If ever there was one band in the annuls of rock music who were criminally underrated, then it’s surely California’s The Blasters. Drawing on various strands of American music, they were adored by critics and fellow musicians but, for whatever reason, that never transferred into mainstream success. As if to remind the record buying public of their folly, label Liberation Hall are set to reissue the band’s discography, and as a precursor comes the aptly-titled Mandatory. Featuring 21 cuts of the tightest, smartest, most passionate music you’re ever likely to hear, it’s time to buckle up and get ready for The Blasters!
There once was a time (at least here in the UK) when punk and rock n’ roll were mortal enemies, and it seemed that never the twain would meet. I always found that ludicrous because both genres were parred-back forms of music that shared the same sort of energy, and that’s where The Blasters stepped in. Formed in 1979, their sound was vivacious enough to find them sharing bills with hardcore hoodlums like Black Flag and Fear, yet its rootsy nature saw them playing shows with the likes of Bo Diddley. That they had such an effortless crossover appeal should become immediately apparent when listening to opening track ‘American Music’. Regardless of your personal preference in music, it’s hard not to get swept up in the band’s sheer joie de vivre; this isn’t the kind of album you put on as background music, like a bare knuckle boxer it demands your full attention and engagement. Whether dancing or fighting, The Blasters would always provide the perfect soundtrack.
If there was one thing that denim-clad, retro-rocker Shakin’ Stevens knew then it was a good tune. He had a canny ability to take USA songs and turn them into hits on the UK charts, and that’s exactly what he did with The Blasters’ ‘Marie Marie’. Of course, his version was watered down and not a patch on the original, but the fact that he was able to score a (albeit minor) hit on the British Hit Parade with a Blasters track illustrates the inherent melody that was infused in their songs. There’s a malleable nature to these tracks, and as this collection progresses you can hear The Blasters confidence grow to incorporate blues (‘Border Radio’), R&B (on a cover of Rudy Toombs’ ‘I’m Shakin’’), country (‘Little Honey’), gospel (‘Samson and Delilah’), and who could forget the Bayou-nightmare of ‘Dark Night’? Yet, Mandatory works precisely because of these stylistic shifts, it feels like a natural absorption and the result is a collection of songs that flows precisely because of its authenticity.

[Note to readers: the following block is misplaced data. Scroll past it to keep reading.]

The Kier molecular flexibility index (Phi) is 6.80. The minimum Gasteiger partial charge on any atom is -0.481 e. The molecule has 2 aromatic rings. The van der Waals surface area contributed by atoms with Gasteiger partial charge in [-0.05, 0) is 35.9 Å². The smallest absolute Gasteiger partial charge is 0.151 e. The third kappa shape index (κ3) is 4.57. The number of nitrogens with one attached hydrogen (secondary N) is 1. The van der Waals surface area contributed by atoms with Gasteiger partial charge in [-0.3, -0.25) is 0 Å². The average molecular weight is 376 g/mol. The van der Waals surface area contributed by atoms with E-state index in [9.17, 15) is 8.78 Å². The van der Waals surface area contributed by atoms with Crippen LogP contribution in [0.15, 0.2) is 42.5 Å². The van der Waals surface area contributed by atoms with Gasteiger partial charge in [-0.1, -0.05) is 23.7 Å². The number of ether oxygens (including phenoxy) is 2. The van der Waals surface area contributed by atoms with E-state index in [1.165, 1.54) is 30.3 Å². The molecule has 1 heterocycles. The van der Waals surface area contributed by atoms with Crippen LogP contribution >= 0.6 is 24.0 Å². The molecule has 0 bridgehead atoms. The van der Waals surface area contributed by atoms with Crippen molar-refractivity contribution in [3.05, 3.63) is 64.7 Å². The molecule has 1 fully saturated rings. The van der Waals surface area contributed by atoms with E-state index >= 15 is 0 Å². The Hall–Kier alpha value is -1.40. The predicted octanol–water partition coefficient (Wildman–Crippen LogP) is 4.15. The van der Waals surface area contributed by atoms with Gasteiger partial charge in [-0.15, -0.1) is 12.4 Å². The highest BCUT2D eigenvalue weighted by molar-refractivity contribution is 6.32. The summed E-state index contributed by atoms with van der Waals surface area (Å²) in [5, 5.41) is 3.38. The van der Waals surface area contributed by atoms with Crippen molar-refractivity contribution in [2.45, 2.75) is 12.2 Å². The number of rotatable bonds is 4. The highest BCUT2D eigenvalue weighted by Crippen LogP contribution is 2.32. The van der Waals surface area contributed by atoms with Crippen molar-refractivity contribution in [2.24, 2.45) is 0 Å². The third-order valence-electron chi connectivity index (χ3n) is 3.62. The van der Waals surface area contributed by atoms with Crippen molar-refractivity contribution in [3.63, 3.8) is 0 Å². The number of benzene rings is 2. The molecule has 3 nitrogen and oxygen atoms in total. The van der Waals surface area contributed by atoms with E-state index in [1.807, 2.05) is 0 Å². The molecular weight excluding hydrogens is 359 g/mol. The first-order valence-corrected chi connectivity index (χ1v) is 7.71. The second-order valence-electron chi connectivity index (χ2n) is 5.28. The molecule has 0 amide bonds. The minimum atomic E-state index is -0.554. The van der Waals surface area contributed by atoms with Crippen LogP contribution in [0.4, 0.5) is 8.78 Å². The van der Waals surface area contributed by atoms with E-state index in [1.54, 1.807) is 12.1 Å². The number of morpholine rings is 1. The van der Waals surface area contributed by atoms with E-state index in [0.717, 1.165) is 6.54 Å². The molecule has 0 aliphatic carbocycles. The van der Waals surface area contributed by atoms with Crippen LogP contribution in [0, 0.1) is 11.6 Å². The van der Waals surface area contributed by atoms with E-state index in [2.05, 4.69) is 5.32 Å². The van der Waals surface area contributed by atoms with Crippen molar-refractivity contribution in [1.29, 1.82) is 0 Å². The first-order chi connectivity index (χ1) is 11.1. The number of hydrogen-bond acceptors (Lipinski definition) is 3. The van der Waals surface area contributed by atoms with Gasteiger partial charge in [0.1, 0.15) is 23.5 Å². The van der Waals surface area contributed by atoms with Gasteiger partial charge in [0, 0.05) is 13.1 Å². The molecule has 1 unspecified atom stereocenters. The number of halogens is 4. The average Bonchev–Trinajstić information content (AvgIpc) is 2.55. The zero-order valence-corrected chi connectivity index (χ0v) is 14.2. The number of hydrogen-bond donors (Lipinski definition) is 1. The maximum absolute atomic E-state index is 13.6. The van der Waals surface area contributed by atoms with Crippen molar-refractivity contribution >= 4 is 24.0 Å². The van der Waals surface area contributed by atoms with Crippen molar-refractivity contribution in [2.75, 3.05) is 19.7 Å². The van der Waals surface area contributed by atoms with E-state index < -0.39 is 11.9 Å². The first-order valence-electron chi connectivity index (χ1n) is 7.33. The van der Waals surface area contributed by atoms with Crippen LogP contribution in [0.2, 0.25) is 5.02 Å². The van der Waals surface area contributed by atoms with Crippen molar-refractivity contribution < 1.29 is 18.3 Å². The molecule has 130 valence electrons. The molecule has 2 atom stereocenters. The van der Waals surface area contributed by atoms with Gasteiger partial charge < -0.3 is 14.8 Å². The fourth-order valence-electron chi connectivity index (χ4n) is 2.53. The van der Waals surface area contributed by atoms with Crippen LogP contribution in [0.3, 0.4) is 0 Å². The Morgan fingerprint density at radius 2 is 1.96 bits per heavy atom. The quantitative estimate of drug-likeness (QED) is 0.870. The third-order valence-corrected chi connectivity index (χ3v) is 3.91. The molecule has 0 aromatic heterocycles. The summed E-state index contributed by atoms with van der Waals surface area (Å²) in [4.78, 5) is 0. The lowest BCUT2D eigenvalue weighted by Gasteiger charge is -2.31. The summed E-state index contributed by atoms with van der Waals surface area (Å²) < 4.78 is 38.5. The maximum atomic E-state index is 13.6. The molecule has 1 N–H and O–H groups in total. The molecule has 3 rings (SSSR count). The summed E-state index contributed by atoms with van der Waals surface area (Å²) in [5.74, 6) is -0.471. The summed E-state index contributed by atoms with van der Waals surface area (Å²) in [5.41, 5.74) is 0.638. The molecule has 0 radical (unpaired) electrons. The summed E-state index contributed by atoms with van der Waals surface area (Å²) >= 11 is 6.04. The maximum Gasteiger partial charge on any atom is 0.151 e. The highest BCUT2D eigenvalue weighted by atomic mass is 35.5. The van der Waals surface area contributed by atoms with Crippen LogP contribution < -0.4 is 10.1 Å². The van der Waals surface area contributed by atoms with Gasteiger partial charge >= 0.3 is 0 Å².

The Blasters were “Americana” long before the term was coined, and like most pioneers they were usurped by those who followed and refined their modus operandi for mass consumption. Yet, while many of their peers now sound dated, The Blasters have a timeless quality that will undoubtedly sound fresh many years hence. If you want to hear the true sound of America, this collection is Mandatory.
- Mandatory: The Best Of The Blasters is released via Liberation Hall and is available now (from here).
- American Music *
- Real Rock Drive *
- Flat Top Joint *
- Marie Marie **
- No Other Girl **
- I’m Shakin’ **
- Border Radio **
- So Long Baby **
- Hollywood Bed **
- Blue Shadows ***
- One Bad Stud ***
- Red Rose ****
- Jubilee Train ****
- Long White Cadillac ****
- Trouble Bound *****
- Dark Night *****
- Little Honey *****
- Samson and Delilah *****
- Help You Dream ******
- Common Dream ******
- Kathleen ******
* Originally appeared on American Music (1980)
** Originally appeared on The Blasters (1981)
*** Originally appeared on Streets Of Fire: Music from the Original Motion Picture Soundtrack (1984)
**** Originally appeared on Non-Fiction (1983)
***** Originally appeared on Hard Line (1985)
****** Hard Line (Outtake) Originally appeared on The Blasters Collection (1991)